Fourth, every person that will be alone with our children one on one is notified that we do not keep secrets in our family and that our children know what is and is not appropriate contact between themselves and others. Excessive? Absolutely not. Last year I put my oldest son in therapy. In this case it was the most beneficial for him to be alone with the therapist in order for him to feel that he could be completely open and honest about his feelings. Due to these circumstances I sat down with her in advance to talk about many different things. In that conversation I said the following, “just so that you are aware, because you will be alone with my child regularly, I do want you to know that we don’t keep secrets in our home. Our children are aware of what type of contact is and is not appropriate between themselves and others. In the event that anything inappropriate was to occur, my son knows to come to me immediately.” Do you think that the therapist was upset? Nope. In fact she looked me dead in the eyes and said “your child is one of the safest children out there right now because of your willingness to risk your comfort and have these types of conversations. Thank you for doing this for him. If more people would do this, more children would be safe from predators.” We have this conversation with anyone who is trusted with our children including babysitters and family members. Think about it, if someone KNOWS that your family regularly discusses body safety they are less likely to take the risk that they otherwise may have taken.

Fifth, regularly have conversations with your children where you create a safe environment for them to be able to disuss things with you if they feel the need but may have felt uncomfortable initiating the conversation. Ask questions such as, “do you feel safe in all of your relationships right now including your school teacher, your family, your friends and otherwise?” “Has anything happened that has made you uncomfortable in terms of your body and it’s privacy?” “Has anything happened that you would like to talk about?” Don’t make their body taboo or embarrassing. Make it something that is openly discussed on a regular basis. Make sure that your children understand that it is because their body is special that you take these procautions, not because it’s “naughty.” You don’t want to give your children the idea that their body comes with a negative conotation.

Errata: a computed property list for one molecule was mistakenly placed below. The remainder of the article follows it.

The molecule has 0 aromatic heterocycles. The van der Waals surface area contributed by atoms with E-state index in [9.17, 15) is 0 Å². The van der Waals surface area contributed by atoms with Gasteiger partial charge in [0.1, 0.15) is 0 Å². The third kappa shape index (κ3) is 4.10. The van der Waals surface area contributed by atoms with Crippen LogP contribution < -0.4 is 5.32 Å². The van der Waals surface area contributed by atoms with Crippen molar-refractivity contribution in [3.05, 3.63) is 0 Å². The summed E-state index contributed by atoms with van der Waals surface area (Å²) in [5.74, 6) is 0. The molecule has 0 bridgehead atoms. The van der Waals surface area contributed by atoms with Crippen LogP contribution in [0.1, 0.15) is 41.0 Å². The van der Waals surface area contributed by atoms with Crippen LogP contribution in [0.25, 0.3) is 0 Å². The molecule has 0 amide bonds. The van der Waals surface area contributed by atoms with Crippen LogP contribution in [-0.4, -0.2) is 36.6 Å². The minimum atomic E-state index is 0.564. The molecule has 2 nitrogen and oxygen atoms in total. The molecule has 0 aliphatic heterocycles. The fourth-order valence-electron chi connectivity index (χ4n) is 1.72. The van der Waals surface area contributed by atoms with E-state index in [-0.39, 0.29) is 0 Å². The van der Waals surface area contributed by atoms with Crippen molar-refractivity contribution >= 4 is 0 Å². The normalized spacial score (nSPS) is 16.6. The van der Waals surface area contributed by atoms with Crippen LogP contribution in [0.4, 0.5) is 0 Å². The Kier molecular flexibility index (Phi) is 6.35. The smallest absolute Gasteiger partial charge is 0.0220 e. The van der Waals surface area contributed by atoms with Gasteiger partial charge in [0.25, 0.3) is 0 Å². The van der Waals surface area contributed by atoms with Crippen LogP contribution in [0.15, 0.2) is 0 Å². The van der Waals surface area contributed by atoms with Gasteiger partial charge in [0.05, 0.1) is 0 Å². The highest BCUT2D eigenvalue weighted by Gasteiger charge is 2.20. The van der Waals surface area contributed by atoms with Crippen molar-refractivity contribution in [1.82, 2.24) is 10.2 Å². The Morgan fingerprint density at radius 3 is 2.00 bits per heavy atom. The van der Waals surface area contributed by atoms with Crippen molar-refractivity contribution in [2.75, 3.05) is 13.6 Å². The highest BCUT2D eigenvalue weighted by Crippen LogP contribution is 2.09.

Sixth, make your children aware that they don’t need to be directly involved in something for it to be inappropriate and need to be reported. Your children can not only be their own protectors but they can also be the protectors of others who may not be as educated. Our children have been taught that if they see or hear of other people “playing games where they touch each other” or if someone tells them about something that they know is inappropriate that they need to talk to us as their parents. We have instructed our children to speak to us directly in these circumstances instead of their teachers or others for a few reasons. One, we need to establish the validity of what they are passing along. Two, if it is something that should be taken seriously, I want to have that conversation with the teacher or principal or neighbor myself to ensure that it is properly dealt with instead of being dismissed as something that may have been misunderstood by my child.

Please please please protect your children by giving them the tools to protect themselves. No it’s not to early to have these discussions. No, your child is not too young. By choosing not to have these conversations we open the door for our children to become potential victims. Please understand that while we would hope otherwise, the mentality that “nothing like that will ever happen to us” only leaves us unprepared in the unfortunate event that something were to arise. Our children are counting on us to keep them safe and while we can’t always be successful we can sure do our best. They don’t know better but we do.

That day that the school princpal called to tell me what had happened she said “Thank you for teaching your son that this was inappropriate behavior and should be reported. I feel sick to think about what would have happened if it would have been a different child that may not have known and how far the ripple effect would have spread.” If it happens to one person that may just think it’s funny, then they do it to someone else under the guise that it’s a game and should be “enjoyed” where does it stop? It stops with you and your child, that’s where.

1 Comment

  1. This is beautiful! I don’t have children yet but plan on using these tips once I do. Thank you fo always sharing your knowledge and inspiration!